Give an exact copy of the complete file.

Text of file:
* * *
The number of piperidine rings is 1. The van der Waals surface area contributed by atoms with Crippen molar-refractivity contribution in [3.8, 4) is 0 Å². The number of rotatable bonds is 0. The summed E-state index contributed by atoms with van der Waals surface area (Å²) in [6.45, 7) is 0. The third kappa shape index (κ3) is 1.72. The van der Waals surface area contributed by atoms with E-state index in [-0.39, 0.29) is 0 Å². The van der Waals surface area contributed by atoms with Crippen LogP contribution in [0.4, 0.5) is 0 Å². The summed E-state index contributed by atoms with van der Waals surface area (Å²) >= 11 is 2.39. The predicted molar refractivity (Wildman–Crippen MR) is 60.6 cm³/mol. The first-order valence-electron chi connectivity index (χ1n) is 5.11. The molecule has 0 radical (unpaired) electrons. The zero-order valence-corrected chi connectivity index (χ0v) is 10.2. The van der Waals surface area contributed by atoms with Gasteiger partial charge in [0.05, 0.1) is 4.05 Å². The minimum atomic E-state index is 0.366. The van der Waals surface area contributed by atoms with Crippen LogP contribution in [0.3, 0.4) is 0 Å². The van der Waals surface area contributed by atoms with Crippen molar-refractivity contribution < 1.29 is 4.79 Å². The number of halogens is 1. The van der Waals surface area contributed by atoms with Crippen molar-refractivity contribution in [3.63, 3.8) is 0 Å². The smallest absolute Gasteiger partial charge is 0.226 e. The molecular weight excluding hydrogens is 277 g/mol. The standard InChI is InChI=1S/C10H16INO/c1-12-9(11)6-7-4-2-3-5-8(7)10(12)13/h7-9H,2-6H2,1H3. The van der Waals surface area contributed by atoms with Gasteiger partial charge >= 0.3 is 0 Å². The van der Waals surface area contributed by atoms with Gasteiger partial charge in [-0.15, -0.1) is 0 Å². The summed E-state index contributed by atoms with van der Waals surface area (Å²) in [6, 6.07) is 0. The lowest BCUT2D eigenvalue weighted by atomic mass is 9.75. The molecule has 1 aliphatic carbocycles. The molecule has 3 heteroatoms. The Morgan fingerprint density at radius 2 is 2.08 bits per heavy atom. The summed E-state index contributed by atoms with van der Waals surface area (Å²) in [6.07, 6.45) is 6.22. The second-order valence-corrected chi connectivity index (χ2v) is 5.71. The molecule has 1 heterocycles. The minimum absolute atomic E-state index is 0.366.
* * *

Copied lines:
The number of piperidine rings is 1. The van der Waals surface area contributed by atoms with Crippen molar-refractivity contribution in [3.8, 4) is 0 Å². The number of rotatable bonds is 0. The summed E-state index contributed by atoms with van der Waals surface area (Å²) in [6.45, 7) is 0. The third kappa shape index (κ3) is 1.72. The van der Waals surface area contributed by atoms with E-state index in [-0.39, 0.29) is 0 Å². The van der Waals surface area contributed by atoms with Crippen LogP contribution in [0.4, 0.5) is 0 Å². The summed E-state index contributed by atoms with van der Waals surface area (Å²) >= 11 is 2.39. The predicted molar refractivity (Wildman–Crippen MR) is 60.6 cm³/mol. The first-order valence-electron chi connectivity index (χ1n) is 5.11. The molecule has 0 radical (unpaired) electrons. The zero-order valence-corrected chi connectivity index (χ0v) is 10.2. The van der Waals surface area contributed by atoms with Gasteiger partial charge in [0.05, 0.1) is 4.05 Å². The minimum atomic E-state index is 0.366. The van der Waals surface area contributed by atoms with Crippen LogP contribution in [0.3, 0.4) is 0 Å². The van der Waals surface area contributed by atoms with Crippen molar-refractivity contribution < 1.29 is 4.79 Å². The number of halogens is 1. The van der Waals surface area contributed by atoms with Crippen molar-refractivity contribution in [3.63, 3.8) is 0 Å². The smallest absolute Gasteiger partial charge is 0.226 e. The molecular weight excluding hydrogens is 277 g/mol. The standard InChI is InChI=1S/C10H16INO/c1-12-9(11)6-7-4-2-3-5-8(7)10(12)13/h7-9H,2-6H2,1H3. The van der Waals surface area contributed by atoms with Gasteiger partial charge >= 0.3 is 0 Å². The van der Waals surface area contributed by atoms with Gasteiger partial charge in [-0.15, -0.1) is 0 Å². The summed E-state index contributed by atoms with van der Waals surface area (Å²) in [6, 6.07) is 0. The lowest BCUT2D eigenvalue weighted by atomic mass is 9.75. The molecule has 1 aliphatic carbocycles. The molecule has 3 heteroatoms. The Morgan fingerprint density at radius 2 is 2.08 bits per heavy atom. The summed E-state index contributed by atoms with van der Waals surface area (Å²) in [6.07, 6.45) is 6.22. The second-order valence-corrected chi connectivity index (χ2v) is 5.71. The molecule has 1 heterocycles. The minimum absolute atomic E-state index is 0.366.